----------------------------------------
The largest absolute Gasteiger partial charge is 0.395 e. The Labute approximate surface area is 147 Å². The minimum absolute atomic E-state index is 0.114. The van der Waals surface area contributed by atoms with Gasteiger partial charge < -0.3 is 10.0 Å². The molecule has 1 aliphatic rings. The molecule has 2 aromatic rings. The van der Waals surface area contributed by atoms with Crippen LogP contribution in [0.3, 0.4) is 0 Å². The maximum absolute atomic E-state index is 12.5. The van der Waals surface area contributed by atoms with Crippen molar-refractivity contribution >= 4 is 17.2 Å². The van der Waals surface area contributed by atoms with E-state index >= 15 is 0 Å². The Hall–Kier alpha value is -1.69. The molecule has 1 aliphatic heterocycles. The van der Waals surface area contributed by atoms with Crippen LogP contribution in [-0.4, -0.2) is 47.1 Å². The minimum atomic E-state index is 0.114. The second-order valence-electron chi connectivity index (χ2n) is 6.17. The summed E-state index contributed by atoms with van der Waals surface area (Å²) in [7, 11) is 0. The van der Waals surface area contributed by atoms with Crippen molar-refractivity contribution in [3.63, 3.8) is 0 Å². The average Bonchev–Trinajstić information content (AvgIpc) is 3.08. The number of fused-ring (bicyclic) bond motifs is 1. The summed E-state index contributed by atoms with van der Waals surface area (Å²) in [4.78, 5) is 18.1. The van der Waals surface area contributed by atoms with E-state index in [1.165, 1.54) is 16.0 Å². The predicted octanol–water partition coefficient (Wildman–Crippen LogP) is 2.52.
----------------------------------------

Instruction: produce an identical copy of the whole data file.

The largest absolute Gasteiger partial charge is 0.395 e. The Labute approximate surface area is 147 Å². The minimum absolute atomic E-state index is 0.114. The van der Waals surface area contributed by atoms with Gasteiger partial charge < -0.3 is 10.0 Å². The molecule has 1 aliphatic rings. The molecule has 2 aromatic rings. The van der Waals surface area contributed by atoms with Crippen LogP contribution in [0.3, 0.4) is 0 Å². The maximum absolute atomic E-state index is 12.5. The van der Waals surface area contributed by atoms with Crippen molar-refractivity contribution >= 4 is 17.2 Å². The van der Waals surface area contributed by atoms with E-state index >= 15 is 0 Å². The Hall–Kier alpha value is -1.69. The molecule has 1 aliphatic heterocycles. The van der Waals surface area contributed by atoms with Crippen LogP contribution in [-0.4, -0.2) is 47.1 Å². The minimum atomic E-state index is 0.114. The second-order valence-electron chi connectivity index (χ2n) is 6.17. The summed E-state index contributed by atoms with van der Waals surface area (Å²) in [7, 11) is 0. The van der Waals surface area contributed by atoms with Crippen molar-refractivity contribution in [3.63, 3.8) is 0 Å². The average Bonchev–Trinajstić information content (AvgIpc) is 3.08. The number of fused-ring (bicyclic) bond motifs is 1. The summed E-state index contributed by atoms with van der Waals surface area (Å²) in [4.78, 5) is 18.1. The van der Waals surface area contributed by atoms with E-state index in [1.165, 1.54) is 16.0 Å². The predicted octanol–water partition coefficient (Wildman–Crippen LogP) is 2.52.